In today’s world, there are many market places, but not all of them have a large number of buyers and sellers.

It all depends on the prices of the commodity and the use or value of it.

Certain markets may have a lot of sellers but not enough buyers to purchase all these products and vice versa.

The reasons as to why there are so many discrepancies are scarcity, lack of information and pricing.

In a perfect market, all of those characteristics are assumed to be equal, and thus it is assumed that all the markets will have a lot of buyers and sellers who work within that market.

Firms are Price Takers

Think about the products that we have in today’s market.

There are so many different variations to a particular type of product, and they all have different prices that vary due to certain functions, brands, value, or even technicality.

There are a lot of reasons as to why a business will charge different prices for a product.

Now, we can even see a large difference in prices of a similar product from which one is from a branded and known name whereas the other is a substitute many people haven’t heard of.

So, we can say that prices are not derived solely from the supply and demand levels of the market but that individual businesses are price-makers and they have the power to change their prices in accordance to their market share, competency level, and brand name and so on.

Each business can price their products differently and still be able to do sales.

In a perfectly competitive market, businesses become price-takers. In this market, competitiveness between businesses is so high that even a small change in the price above that of the competitors would mean that the business would lose all its sales to its competitors.

Since there are so many substitutes and businesses that are of the same value and have the same features, and since consumers also have perfect knowledge on the market, this small change in price will make the consumers just shift to another business as their price would be comparatively lower.

In this market, the price is determined by the demand and supply levels. No individual business can influence how the pricing goes no matter how much of market share they own.

Trying to undercut the price and go below that of their competitors has no value as they could easily sell at the given market price and make more profits.

Since there are so many sellers (competitors) in the market, one individual business making changes to the prices will not affect the market as it will be a very insignificant change overall.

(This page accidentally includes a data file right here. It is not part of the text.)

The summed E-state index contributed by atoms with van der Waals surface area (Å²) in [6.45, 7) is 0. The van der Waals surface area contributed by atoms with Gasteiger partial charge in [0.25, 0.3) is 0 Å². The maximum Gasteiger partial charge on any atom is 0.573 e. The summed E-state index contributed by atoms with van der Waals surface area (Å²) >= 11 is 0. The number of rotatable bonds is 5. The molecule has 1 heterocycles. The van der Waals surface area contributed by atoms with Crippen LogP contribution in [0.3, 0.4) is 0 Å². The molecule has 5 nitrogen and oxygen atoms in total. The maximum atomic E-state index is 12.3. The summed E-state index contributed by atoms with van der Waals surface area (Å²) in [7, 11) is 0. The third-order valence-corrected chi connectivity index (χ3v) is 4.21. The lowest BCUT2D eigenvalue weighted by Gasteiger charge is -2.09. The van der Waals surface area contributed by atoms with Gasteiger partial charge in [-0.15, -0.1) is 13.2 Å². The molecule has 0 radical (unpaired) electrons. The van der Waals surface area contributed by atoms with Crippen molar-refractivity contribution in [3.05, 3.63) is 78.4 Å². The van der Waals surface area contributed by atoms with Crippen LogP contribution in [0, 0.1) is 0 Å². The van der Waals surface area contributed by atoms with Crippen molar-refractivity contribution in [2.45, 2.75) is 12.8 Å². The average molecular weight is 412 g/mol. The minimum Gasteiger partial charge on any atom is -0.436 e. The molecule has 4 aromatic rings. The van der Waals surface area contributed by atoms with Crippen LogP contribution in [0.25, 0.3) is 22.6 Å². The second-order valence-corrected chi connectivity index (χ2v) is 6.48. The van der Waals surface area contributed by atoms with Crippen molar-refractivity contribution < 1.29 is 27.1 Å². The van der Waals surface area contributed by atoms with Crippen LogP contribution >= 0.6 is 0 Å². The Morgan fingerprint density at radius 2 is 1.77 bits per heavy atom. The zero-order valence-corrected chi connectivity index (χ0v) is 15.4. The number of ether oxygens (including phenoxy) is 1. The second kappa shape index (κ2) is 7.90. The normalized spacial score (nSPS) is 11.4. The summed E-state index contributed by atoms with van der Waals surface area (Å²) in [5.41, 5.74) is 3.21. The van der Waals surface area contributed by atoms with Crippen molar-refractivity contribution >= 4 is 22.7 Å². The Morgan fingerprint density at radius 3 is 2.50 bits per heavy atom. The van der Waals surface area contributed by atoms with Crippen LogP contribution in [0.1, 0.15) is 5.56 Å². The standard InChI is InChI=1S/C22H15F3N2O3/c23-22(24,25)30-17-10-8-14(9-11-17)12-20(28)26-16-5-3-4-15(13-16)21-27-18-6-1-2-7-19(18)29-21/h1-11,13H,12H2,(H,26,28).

It will account for only a very small percentage in the whole market and will not affect the total quantity supplied and price points in the market.

This is great for the consumers as they will enjoy nominal value for their purchases of any product.


In a perfect market, certain objectives are assumed for both consumers and suppliers due to their being perfect knowledge.

This knowledge is supposed to allow both these groups to form rational decisions and so work for their own self-interest separately.

Thus, consumers are assumed to be always looking to maximize how much utility they get and suppliers are assumed always to be maximizing profits.

The same can be said to a majority of how things are run in the real world, but as of late, there are a lot of businesses which focus on social service and not profit.

There are even consumers who don’t buy all their products for their usefulness but also their story and brand.

Externalities refer to all the third-party influences that are involved in the transactions.

This will include negative externalities (Pollution to the surrounding environment) and positive externalities (Education Received).

A perfectly competitive market assumes that these externalities do not exist.

These are forces that are not always within the businesses control and every business will face these externalities as they are naturally occurring in society, which is why it cannot be applied to real-world contexts.

Finally, the last assumption that is made for a perfectly competitive market is that the businesses can only make super profits in the short-run. In the long-run, all of their profits will fall to a more normal level.

How this works is that when a market becomes perfectly competitive, in the beginning, there will only be a few businesses operating in a particular market.